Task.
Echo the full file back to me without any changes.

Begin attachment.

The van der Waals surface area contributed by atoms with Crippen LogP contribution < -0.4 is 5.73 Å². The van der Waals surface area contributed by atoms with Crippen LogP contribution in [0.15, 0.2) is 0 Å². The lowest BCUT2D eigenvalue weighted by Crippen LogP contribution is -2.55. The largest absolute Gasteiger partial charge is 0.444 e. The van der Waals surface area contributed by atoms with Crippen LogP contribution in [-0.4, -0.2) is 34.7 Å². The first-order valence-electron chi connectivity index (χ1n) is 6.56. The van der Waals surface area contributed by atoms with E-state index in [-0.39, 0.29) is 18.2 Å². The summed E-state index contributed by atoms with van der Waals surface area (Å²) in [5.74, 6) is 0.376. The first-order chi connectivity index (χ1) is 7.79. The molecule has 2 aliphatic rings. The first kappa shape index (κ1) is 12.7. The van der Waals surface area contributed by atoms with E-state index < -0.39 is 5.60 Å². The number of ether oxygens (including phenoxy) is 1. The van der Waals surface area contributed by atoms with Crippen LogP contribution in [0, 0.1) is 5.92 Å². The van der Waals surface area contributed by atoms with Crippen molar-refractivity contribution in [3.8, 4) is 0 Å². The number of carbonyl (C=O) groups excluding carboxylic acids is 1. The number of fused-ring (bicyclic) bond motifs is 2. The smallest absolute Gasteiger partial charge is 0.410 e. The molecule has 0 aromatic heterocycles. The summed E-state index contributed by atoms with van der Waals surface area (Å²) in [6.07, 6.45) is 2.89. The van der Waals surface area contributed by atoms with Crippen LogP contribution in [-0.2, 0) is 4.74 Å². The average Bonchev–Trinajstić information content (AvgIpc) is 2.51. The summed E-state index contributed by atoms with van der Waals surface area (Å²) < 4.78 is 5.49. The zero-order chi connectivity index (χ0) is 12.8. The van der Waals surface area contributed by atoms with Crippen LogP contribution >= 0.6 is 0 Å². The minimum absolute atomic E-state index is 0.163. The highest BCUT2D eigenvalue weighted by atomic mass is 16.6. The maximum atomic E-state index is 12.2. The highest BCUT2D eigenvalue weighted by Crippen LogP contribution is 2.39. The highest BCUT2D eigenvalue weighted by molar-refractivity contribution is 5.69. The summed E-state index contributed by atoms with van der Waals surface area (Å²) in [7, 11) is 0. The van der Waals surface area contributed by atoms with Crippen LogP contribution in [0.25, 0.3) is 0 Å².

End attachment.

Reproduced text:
The van der Waals surface area contributed by atoms with Crippen LogP contribution < -0.4 is 5.73 Å². The van der Waals surface area contributed by atoms with Crippen LogP contribution in [0.15, 0.2) is 0 Å². The lowest BCUT2D eigenvalue weighted by Crippen LogP contribution is -2.55. The largest absolute Gasteiger partial charge is 0.444 e. The van der Waals surface area contributed by atoms with Crippen LogP contribution in [-0.4, -0.2) is 34.7 Å². The first-order valence-electron chi connectivity index (χ1n) is 6.56. The van der Waals surface area contributed by atoms with E-state index in [-0.39, 0.29) is 18.2 Å². The summed E-state index contributed by atoms with van der Waals surface area (Å²) in [5.74, 6) is 0.376. The first-order chi connectivity index (χ1) is 7.79. The molecule has 2 aliphatic rings. The first kappa shape index (κ1) is 12.7. The van der Waals surface area contributed by atoms with E-state index < -0.39 is 5.60 Å². The number of ether oxygens (including phenoxy) is 1. The van der Waals surface area contributed by atoms with Crippen LogP contribution in [0, 0.1) is 5.92 Å². The van der Waals surface area contributed by atoms with Crippen molar-refractivity contribution in [3.8, 4) is 0 Å². The number of carbonyl (C=O) groups excluding carboxylic acids is 1. The number of fused-ring (bicyclic) bond motifs is 2. The smallest absolute Gasteiger partial charge is 0.410 e. The molecule has 0 aromatic heterocycles. The summed E-state index contributed by atoms with van der Waals surface area (Å²) in [6.07, 6.45) is 2.89. The van der Waals surface area contributed by atoms with Crippen LogP contribution in [-0.2, 0) is 4.74 Å². The average Bonchev–Trinajstić information content (AvgIpc) is 2.51. The summed E-state index contributed by atoms with van der Waals surface area (Å²) < 4.78 is 5.49. The zero-order chi connectivity index (χ0) is 12.8. The van der Waals surface area contributed by atoms with Crippen LogP contribution >= 0.6 is 0 Å². The minimum absolute atomic E-state index is 0.163. The highest BCUT2D eigenvalue weighted by atomic mass is 16.6. The maximum atomic E-state index is 12.2. The highest BCUT2D eigenvalue weighted by Crippen LogP contribution is 2.39. The highest BCUT2D eigenvalue weighted by molar-refractivity contribution is 5.69. The summed E-state index contributed by atoms with van der Waals surface area (Å²) in [7, 11) is 0. The van der Waals surface area contributed by atoms with Crippen LogP contribution in [0.25, 0.3) is 0 Å².